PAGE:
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Chrysothamnus molestus facts for kids

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Chrysothamnus molestus
Conservation status

Vulnerable (NatureServe)
Scientific classification
  • Chrysothamnus viscidiflorus var. molestus S.F.Blake
  • Ericameria molesta (S.F.Blake) L.C.Anderson

Chrysothamnus molestus is a species of flowering plant in the aster family known by the common names Arizona rabbitbrush, Tusayan rabbitbrush, disturbed rabbitbrush, and stickyfruit low rabbitbrush. It is endemic to the State of Arizona in the southwestern United States, where it is known from Coconino, Apache, and Navajo Counties.

This plant is a low shrub or subshrub up to about 20 centimeters high, growing from a woody, branching caudex. The plants are often cropped low by grazing animals. The bark on the woody part is dark gray and fibrous, and the stems are green and glandular. The leaves are up to 2 centimeters long and under 2 millimeters wide. The blades are hairy and glandular. The inflorescence is an array of nearly cylindrical flower heads each containing five yellow disc florets but no ray florets. Many flowers are produced after times of stress. Blooming typically occurs in August through October. The fruit is over a centimeter long including its pappus.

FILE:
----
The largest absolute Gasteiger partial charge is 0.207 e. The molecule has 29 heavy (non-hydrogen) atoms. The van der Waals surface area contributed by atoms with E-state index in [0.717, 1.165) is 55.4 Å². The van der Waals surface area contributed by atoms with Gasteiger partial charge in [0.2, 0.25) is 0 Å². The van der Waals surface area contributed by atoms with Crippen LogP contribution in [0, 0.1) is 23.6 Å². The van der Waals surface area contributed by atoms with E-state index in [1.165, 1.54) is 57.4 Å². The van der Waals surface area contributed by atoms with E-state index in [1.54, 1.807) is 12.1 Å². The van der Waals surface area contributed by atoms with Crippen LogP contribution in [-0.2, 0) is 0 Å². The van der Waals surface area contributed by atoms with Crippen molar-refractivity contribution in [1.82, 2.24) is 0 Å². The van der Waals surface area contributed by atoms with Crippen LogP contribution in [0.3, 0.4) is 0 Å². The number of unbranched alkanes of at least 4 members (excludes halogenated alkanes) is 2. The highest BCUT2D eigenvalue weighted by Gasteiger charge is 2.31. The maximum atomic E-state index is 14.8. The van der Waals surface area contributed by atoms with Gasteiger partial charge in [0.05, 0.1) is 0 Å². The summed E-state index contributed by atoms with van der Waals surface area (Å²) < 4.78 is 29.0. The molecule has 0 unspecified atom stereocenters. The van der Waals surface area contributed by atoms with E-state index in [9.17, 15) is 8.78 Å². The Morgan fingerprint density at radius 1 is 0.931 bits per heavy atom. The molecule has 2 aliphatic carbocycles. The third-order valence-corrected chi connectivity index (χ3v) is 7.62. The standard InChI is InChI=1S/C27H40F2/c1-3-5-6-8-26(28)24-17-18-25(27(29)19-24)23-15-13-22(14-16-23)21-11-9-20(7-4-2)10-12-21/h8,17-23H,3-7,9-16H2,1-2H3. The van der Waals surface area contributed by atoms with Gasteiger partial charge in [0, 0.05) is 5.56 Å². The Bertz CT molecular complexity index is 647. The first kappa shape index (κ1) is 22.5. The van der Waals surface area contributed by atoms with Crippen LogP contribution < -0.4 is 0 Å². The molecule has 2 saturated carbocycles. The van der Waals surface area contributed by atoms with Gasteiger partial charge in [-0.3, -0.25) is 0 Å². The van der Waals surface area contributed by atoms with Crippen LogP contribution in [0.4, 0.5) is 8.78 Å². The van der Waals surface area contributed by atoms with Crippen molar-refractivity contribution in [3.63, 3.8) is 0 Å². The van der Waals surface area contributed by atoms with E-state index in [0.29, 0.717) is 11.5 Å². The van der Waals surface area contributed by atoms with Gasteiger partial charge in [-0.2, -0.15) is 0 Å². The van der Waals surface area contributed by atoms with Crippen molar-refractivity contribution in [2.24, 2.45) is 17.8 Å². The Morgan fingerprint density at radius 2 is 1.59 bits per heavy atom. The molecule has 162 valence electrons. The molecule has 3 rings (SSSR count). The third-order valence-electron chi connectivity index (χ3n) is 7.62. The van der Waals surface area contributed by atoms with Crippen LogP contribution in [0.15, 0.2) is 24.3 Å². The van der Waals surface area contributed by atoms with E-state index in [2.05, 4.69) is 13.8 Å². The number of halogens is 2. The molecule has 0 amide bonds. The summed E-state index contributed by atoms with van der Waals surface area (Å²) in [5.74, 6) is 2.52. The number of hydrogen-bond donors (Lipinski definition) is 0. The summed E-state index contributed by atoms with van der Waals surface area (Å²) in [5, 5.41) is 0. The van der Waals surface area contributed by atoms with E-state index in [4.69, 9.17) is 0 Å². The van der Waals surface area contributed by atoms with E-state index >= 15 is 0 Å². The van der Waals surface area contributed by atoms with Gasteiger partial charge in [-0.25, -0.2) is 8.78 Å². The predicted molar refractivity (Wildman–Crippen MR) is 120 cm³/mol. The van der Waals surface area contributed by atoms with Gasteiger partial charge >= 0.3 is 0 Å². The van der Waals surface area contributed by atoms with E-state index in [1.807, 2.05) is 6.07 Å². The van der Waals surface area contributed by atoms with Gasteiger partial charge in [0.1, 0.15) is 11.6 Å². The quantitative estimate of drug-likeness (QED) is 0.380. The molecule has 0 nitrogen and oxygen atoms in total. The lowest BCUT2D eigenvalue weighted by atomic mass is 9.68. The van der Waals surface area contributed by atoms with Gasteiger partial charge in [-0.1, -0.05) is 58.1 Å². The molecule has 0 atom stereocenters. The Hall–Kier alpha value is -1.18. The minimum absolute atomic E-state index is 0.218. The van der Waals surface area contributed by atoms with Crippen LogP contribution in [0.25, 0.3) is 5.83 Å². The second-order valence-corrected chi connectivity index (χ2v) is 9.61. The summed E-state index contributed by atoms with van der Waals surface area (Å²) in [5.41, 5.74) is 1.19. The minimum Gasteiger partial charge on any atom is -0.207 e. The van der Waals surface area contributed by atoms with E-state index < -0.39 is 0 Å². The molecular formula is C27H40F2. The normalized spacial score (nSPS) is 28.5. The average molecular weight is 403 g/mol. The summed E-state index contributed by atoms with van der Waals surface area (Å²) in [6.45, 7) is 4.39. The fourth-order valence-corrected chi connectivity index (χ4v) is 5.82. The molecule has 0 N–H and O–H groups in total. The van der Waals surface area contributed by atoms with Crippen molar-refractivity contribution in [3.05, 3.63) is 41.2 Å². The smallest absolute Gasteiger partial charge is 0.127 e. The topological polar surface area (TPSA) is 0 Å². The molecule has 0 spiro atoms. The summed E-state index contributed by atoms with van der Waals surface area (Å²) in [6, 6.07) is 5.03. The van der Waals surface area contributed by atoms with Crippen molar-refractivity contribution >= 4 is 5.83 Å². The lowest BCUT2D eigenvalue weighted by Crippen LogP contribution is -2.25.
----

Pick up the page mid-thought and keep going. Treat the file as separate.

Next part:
This is the only Chrysothamnus endemic to Arizona. One population is located between the rim of the Grand Canyon and Flagstaff, and the others are within the Navajo Nation. The habitat is pinyon-juniper grassland, almost always with limestone soils. Associated plants include Artemisia tridentata (big sagebrush), Atriplex canescens (four-wing saltbush), Berberis fremontii (barberry), Bouteloua gracilis (blue grama), Krascheninnikovia lanata (winterfat), Chrysothamnus depressus (dwarf rabbitbrush), C. greenei (Greene rabbit-bush), C. viscidiflorus (sticky-leaf rabbit-brush), Gutierrezia sarothrae (broom snakeweed), Koeleria pyramidata (junegrass), Juniperus sp. (juniper), Oryzopsis hymenoides (Indian mountain-ricegrass), Pinus sp. (pine), Poa fendleriana (muttongrass), Purshia stansburiana (Stansbury cliffrose), Quercus gambelii (Gambel oak), and Tetradymia sp. (horsebush).

Threats to this species include grazing by livestock such as cattle and by wildlife such as elk. Another threat is low recruitment. The reason for this is not well known.

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